The dog tugged experimentally on the leash, and felt the metal prongs bite into his neck. He hated this collar. If this Joan person took it off him soon, he might actually start to like her.
“Touch any of my toys, and I will vanquish you,” the Yorkshire Terrier muttered.
Yeah, right. “You and what munchkin-dog army, little man?” the dog asked.
“Okay, guys, calm down,” Joan said, with a laugh. “You don’t need to bark at him, Jack.” Which was obviously the Terrier’s name.
The Terrier gave the dog a long do not underestimate me blink—and the dog resisted the urge to step on him.
Joan was talking to the man, who seemed to be named Thomas, about taking him to the vet—whoa!—but then, another shelter worker came out of the house and told her that the vet, Dr. Kasanofsky, was going to drive over as soon as his office hours were finished and examine him right here, instead.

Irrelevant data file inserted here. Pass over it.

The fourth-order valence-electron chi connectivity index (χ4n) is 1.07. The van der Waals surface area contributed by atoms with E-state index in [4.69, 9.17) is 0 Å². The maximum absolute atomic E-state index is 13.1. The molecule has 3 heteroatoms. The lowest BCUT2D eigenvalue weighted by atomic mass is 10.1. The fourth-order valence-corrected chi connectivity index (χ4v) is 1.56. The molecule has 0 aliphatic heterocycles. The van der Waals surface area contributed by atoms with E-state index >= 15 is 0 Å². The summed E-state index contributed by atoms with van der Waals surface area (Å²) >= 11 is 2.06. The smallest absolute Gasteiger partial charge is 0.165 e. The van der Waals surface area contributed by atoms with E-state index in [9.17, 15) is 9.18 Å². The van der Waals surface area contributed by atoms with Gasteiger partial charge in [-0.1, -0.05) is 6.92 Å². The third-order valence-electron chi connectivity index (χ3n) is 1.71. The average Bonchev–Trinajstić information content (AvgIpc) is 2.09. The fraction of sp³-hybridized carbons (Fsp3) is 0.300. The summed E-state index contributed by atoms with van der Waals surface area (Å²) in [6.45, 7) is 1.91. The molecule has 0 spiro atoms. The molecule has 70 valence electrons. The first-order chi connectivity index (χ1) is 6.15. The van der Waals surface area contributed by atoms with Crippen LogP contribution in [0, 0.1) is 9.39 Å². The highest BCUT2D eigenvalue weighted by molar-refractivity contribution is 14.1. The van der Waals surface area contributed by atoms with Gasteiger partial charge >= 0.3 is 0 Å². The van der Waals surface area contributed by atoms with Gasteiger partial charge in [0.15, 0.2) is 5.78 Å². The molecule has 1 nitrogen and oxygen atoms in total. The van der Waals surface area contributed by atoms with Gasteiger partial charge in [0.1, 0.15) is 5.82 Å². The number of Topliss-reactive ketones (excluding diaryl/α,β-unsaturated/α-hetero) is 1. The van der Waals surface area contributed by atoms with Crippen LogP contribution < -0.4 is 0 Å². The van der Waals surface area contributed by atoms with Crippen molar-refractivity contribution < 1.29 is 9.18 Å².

As far as the dog was concerned, that was strike one for life on the rescue farm.
Joan led him inside, where there was a small office near the front door. File cabinets, desks, computers, and other boring stuff. It looked like the area off to the right was a regular house, and that the newer wing on the left was for animals. When the dog had been in other shelters, there were stained concrete floors everywhere, dented metal dishes full of stale water, and lots of rusty chain link fencing. With luck, this place wasn’t going to be as awful as those had been.